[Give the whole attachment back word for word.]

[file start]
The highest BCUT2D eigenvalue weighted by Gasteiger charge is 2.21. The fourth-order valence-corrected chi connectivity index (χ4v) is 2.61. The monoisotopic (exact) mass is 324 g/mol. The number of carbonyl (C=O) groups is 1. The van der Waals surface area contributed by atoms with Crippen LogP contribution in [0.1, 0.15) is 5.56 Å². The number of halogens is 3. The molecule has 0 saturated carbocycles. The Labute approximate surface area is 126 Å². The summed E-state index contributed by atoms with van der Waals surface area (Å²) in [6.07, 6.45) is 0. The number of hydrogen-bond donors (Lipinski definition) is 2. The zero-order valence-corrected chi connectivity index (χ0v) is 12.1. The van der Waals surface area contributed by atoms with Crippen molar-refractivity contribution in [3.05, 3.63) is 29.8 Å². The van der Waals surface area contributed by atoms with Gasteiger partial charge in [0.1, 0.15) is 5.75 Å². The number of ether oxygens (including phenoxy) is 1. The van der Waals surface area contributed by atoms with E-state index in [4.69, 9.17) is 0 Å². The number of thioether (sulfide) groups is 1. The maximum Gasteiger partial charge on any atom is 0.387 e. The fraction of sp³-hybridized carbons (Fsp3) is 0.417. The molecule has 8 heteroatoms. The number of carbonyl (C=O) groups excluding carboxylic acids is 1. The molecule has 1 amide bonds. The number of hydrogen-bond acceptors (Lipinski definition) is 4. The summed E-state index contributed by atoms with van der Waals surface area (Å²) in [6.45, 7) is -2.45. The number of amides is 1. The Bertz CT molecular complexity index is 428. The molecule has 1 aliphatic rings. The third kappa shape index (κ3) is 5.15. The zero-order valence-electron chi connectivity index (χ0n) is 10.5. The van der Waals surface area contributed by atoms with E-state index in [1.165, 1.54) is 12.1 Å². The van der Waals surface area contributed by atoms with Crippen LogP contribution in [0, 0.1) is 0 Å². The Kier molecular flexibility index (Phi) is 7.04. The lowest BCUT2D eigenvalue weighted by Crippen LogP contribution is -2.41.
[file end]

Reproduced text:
The highest BCUT2D eigenvalue weighted by Gasteiger charge is 2.21. The fourth-order valence-corrected chi connectivity index (χ4v) is 2.61. The monoisotopic (exact) mass is 324 g/mol. The number of carbonyl (C=O) groups is 1. The van der Waals surface area contributed by atoms with Crippen LogP contribution in [0.1, 0.15) is 5.56 Å². The number of halogens is 3. The molecule has 0 saturated carbocycles. The Labute approximate surface area is 126 Å². The summed E-state index contributed by atoms with van der Waals surface area (Å²) in [6.07, 6.45) is 0. The number of hydrogen-bond donors (Lipinski definition) is 2. The zero-order valence-corrected chi connectivity index (χ0v) is 12.1. The van der Waals surface area contributed by atoms with Crippen molar-refractivity contribution in [3.05, 3.63) is 29.8 Å². The van der Waals surface area contributed by atoms with Gasteiger partial charge in [0.1, 0.15) is 5.75 Å². The number of ether oxygens (including phenoxy) is 1. The van der Waals surface area contributed by atoms with E-state index in [4.69, 9.17) is 0 Å². The number of thioether (sulfide) groups is 1. The maximum Gasteiger partial charge on any atom is 0.387 e. The fraction of sp³-hybridized carbons (Fsp3) is 0.417. The molecule has 8 heteroatoms. The number of carbonyl (C=O) groups excluding carboxylic acids is 1. The molecule has 1 amide bonds. The number of hydrogen-bond acceptors (Lipinski definition) is 4. The summed E-state index contributed by atoms with van der Waals surface area (Å²) in [6.45, 7) is -2.45. The number of amides is 1. The Bertz CT molecular complexity index is 428. The molecule has 1 aliphatic rings. The third kappa shape index (κ3) is 5.15. The zero-order valence-electron chi connectivity index (χ0n) is 10.5. The van der Waals surface area contributed by atoms with E-state index in [1.165, 1.54) is 12.1 Å². The van der Waals surface area contributed by atoms with Crippen LogP contribution in [0, 0.1) is 0 Å². The Kier molecular flexibility index (Phi) is 7.04. The lowest BCUT2D eigenvalue weighted by Crippen LogP contribution is -2.41.